DJIA 13.79% YTD down a hair from the previous week’s 13.86%.

  • 1 yr. Rtn 9.13% up from the previous week 7.68%

Most recent DJIA a new ALL-TIME CLOSING HIGH was reached on Oct.3, 2018 of 26,951.81. The previous high was reached on Sept. 21, 2018 of 26,796.16.

 

-S&P 500   17.27% YTD up a heap from the previous week’s 15.88%

  • 1 yr. Rtn 10.23% up a big bunch from the previous week’s 7.87%.

*****The S&P 500 reached a BRAND NEW CLOSING ALL-TIME HIGH on Friday April 26, 2019 of 2,939.88. The previous all-time closing high was on Sept. 21, 2018 of 2,940.91. Prior to that, the high of 2,916.50 was reached on August 29, 2018.

 

-NASDAQ 22.77% YTD up a chunk from last week’s 20.54%.

  • 1yr Rtn 14.44% way up from last week’s 10.50%.

*********Nasdaq reached a BRAND NEW All-Time CLOSING HIGH on Friday, April 26, 2019 of 8,146.40. Prior to that, the previous high of 8,1333.30 was reached on August 30, 2018. Before that, on August 24, 2018 reached it’s then all-time high of 7,949.71.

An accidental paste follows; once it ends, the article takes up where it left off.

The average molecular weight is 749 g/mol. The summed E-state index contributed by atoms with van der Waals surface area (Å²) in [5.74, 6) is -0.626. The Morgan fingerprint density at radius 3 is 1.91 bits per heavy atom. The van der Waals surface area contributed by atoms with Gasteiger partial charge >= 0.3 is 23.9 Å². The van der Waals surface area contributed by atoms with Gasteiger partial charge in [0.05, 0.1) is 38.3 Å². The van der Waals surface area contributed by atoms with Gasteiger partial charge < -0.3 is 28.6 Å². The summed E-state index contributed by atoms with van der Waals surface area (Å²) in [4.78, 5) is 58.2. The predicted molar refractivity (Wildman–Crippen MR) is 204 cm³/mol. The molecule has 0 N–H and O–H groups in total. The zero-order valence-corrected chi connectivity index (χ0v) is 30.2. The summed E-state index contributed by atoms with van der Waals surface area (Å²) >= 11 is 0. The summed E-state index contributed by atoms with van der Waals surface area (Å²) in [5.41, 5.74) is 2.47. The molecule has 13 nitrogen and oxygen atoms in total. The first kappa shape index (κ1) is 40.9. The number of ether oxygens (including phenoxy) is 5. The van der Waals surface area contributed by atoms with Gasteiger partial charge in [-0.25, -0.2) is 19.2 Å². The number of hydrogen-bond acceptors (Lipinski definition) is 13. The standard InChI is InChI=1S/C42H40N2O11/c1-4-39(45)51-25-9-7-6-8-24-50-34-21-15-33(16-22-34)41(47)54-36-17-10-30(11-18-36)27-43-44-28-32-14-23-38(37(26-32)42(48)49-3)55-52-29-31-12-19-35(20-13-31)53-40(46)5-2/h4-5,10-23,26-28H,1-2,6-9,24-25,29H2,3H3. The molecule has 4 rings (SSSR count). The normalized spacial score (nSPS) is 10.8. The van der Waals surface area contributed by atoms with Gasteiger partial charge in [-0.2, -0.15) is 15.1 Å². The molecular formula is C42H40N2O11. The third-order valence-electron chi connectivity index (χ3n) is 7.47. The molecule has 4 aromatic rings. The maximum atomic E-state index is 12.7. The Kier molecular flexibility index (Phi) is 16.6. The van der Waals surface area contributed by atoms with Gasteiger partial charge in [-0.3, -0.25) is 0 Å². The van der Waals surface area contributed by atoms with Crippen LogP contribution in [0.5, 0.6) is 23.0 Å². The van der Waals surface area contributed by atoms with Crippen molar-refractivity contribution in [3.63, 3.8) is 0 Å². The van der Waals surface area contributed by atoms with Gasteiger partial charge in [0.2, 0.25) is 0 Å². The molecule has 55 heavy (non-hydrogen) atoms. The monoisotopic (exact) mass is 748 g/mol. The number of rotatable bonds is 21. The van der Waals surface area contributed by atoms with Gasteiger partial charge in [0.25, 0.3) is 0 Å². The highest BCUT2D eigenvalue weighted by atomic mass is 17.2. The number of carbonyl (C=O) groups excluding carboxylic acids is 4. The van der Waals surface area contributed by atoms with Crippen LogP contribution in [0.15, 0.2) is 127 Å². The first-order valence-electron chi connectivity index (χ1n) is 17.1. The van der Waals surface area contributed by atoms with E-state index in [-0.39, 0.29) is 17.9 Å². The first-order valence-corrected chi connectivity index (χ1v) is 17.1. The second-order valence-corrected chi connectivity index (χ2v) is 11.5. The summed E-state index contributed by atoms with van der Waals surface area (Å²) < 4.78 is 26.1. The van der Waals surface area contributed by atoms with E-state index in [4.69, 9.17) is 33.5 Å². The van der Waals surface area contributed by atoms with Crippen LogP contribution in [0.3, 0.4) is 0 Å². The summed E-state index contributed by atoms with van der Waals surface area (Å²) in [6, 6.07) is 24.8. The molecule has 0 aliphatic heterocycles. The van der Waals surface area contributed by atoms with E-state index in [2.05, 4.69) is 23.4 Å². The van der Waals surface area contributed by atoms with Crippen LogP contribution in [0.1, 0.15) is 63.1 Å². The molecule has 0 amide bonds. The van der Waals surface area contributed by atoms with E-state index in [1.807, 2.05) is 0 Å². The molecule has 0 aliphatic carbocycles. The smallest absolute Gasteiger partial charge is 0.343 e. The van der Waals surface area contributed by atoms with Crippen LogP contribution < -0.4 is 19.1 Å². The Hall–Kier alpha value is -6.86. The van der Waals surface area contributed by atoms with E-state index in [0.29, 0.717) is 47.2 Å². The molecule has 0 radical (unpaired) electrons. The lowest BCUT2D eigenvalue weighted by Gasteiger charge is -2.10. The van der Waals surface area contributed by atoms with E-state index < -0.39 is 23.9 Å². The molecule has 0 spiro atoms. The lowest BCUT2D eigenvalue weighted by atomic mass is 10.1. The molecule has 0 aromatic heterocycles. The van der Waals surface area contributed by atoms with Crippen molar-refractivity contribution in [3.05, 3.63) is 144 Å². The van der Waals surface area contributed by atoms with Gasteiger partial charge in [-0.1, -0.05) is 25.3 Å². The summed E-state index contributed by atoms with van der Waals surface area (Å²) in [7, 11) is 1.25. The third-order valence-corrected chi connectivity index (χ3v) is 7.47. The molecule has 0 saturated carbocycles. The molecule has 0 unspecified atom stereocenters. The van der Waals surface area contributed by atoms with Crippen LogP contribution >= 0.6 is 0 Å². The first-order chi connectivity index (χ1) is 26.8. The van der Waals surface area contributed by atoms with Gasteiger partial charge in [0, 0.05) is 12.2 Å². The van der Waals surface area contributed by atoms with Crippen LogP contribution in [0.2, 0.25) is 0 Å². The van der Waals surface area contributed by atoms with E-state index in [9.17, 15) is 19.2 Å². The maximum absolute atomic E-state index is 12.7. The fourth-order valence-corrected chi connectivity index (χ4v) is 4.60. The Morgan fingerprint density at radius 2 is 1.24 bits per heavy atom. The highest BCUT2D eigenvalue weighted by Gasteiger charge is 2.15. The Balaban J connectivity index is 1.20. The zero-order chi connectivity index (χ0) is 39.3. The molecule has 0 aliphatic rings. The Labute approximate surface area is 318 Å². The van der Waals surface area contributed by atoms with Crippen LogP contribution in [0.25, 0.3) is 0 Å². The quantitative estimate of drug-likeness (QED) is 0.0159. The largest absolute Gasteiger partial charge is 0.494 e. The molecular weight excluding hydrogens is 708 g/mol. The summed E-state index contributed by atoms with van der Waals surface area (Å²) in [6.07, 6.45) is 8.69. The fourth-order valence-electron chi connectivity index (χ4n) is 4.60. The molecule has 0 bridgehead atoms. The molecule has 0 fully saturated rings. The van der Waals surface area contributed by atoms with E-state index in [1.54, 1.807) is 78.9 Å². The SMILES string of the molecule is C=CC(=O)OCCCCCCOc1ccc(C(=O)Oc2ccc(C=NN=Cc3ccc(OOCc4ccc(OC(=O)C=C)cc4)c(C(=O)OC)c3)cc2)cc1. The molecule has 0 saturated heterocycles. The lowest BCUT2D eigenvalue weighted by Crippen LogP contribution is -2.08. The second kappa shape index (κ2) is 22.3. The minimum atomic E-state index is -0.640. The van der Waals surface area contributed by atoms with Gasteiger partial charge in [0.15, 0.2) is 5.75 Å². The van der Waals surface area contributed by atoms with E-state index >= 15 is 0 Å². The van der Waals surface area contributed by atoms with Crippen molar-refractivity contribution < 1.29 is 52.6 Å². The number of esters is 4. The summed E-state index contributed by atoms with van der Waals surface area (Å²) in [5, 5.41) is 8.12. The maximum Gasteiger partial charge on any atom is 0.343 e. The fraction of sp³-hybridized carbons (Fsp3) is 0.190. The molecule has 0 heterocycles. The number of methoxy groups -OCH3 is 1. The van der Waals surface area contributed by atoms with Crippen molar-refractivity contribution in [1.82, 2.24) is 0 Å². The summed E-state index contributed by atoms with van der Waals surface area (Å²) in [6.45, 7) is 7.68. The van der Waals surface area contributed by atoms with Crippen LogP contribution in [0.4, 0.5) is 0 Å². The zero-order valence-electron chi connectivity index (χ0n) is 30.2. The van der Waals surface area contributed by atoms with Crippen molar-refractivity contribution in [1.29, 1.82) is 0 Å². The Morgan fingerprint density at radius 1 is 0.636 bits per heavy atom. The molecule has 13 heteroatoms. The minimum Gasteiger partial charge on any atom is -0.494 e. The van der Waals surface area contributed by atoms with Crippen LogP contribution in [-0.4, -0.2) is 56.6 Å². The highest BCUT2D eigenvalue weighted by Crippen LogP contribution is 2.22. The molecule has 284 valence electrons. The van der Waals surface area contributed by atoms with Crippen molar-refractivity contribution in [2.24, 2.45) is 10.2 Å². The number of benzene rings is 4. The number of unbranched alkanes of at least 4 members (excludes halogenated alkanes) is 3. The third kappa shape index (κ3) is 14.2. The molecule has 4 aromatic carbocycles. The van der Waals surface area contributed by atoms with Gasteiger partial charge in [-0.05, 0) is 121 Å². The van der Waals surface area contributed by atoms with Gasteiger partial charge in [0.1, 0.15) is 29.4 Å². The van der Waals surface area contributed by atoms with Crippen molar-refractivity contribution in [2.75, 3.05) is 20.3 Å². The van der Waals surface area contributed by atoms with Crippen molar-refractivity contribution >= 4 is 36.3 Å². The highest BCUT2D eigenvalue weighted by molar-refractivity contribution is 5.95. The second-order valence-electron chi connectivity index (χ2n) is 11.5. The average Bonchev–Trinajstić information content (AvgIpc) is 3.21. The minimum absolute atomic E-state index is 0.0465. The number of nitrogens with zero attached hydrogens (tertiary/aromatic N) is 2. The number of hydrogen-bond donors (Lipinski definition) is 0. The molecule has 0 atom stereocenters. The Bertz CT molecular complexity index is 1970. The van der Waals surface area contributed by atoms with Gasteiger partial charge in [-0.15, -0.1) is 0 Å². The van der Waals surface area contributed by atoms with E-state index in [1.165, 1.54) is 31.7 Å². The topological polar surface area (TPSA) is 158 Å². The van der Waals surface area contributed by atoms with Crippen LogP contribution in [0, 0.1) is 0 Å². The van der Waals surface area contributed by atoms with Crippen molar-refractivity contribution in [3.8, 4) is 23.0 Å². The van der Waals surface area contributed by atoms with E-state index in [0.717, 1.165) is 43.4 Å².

-Mutual funds

Still smoken.

Another round up increases in the year-to-date returns for equity funds as, at the close of business on Thursday, April 25, 2019, the year-to-date cumulative total reinvested performance of U.S. Diversified Equity Fund was 16.54%, according to Lipper. That’s up from the previous week’s close of 15.86%.

That broad U.S. Diversified Equity Fund heading was hard to top when compared with the y-t-d return of Sector Equity Funds with their average return of 14.40%; World Equity Funds’ return of 13.61%; and Mixed Asset Funds’ return of 10.07%.

Clearly equity funds have been the only game in town as the average y-t-d return of Domestic Long-Term Fixed Income Funds was 4.01%. And, World Income Funds’ 3.87% averge return.